The fashion industry is constantly changing -- for proof, just check the back of your closet for those once beloved pleated jeans, shorteralls and the blazer with quarterback-worthy shoulder pads.
In fashion, it’s not just the styles that are evolving -- the way we shop has fundamentally shifted, too. Today, we can browse and buy without ever leaving our living room and still get our items delivered in time for a last-minute business lunch. Or we can sit back and leave the decisions in the hands of professional stylists we’ve never actually met. No matter the approach to finding fashion, we pretty much all agree we want shopping to be easy, convenient and, in many cases, customized.
Let’s take a look at what’s hip for today’s mass consumer fashion industry and what the takeaway could be for the small business owner (SBO).
Trend #1: Move over catalog, there’s a new mail-order fashion trend in town
Sites like Stitch Fix, Fabletics, Adore Me, Rent the Runway and Trunk Club all offer apparel through membership or subscription via mail. Provide your measurements, style preferences and budget, and a stylist selects pieces on your behalf. A box then ships straight to your door. With some services you keep only what you want, while others include a free gift (like new pair of leggings).
The problem it’s addressing: Shopping, even online, can be a drag
Have you ever ordered the same pair of jeans in three sizes -- your usual size, plus one bigger and one smaller? The box arrives, you try everything on, keep one item and then pack up and return the rejects to the company. Then you wait days for your refund to hit. The whole routine is kind of a drag, right?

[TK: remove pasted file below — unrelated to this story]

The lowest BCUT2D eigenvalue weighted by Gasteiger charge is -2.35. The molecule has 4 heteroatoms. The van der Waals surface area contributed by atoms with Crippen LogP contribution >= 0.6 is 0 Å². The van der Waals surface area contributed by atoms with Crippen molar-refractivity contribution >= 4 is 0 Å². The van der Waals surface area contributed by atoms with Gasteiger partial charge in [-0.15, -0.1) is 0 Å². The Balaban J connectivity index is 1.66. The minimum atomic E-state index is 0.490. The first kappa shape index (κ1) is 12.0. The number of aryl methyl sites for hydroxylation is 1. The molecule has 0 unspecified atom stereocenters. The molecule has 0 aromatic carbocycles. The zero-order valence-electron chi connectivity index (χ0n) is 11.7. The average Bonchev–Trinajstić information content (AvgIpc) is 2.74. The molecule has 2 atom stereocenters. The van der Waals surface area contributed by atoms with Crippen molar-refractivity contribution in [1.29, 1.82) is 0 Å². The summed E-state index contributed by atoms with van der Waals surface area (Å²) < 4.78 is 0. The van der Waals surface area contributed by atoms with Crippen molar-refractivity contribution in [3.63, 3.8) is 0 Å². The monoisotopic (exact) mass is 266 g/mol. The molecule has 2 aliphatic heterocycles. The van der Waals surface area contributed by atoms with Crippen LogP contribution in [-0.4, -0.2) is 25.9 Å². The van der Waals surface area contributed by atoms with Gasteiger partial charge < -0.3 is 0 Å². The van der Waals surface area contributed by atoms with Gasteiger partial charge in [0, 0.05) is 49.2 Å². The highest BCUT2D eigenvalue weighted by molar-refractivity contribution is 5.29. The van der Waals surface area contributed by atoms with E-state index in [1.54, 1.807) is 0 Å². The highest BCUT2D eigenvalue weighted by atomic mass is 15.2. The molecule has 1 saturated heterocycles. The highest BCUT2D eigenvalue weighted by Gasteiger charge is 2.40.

Stitch Fix and company exist to simplify and speed up this process. Today’s busy consumers appreciate having one less thing to do and think about, and these businesses have automated the entire selection, shipping and return process so you don’t have to deal with it.
• Small business take away #1: Automate needs
How can SBOs make their products or services quickly and easily available to customers without obliterating their bottom line or sacrificing quality or customer service? Create a subscription-based model (think wine clubs, the local gym and magazines) or, at the very least, offer a loyalty plan (maybe a punch card for a freebie) or special services (free delivery, perhaps) for repeat customers.
• Small business take away #2: Simplify options
With so many places and ways to shop, offering a small but carefully curated selection of items can be inherently appealing. Whether you’re selling custom T-shirts, hand-dyed scarves or ethically sourced hats, sometimes it makes sense to find your niche market and zero in.
• Small business take away #3: Make luxury accessible
Once upon a time hiring a stylist was a practice reserved for the wealthy or famous, but not any more. Even if your clothing business doesn’t fall into the luxury category, you can still give your customers the VIP treatment with a small thank you note, a surprise gift, or a phone call to check in on customer satisfaction.
Trend #2: A wardrobe unique as snowflakes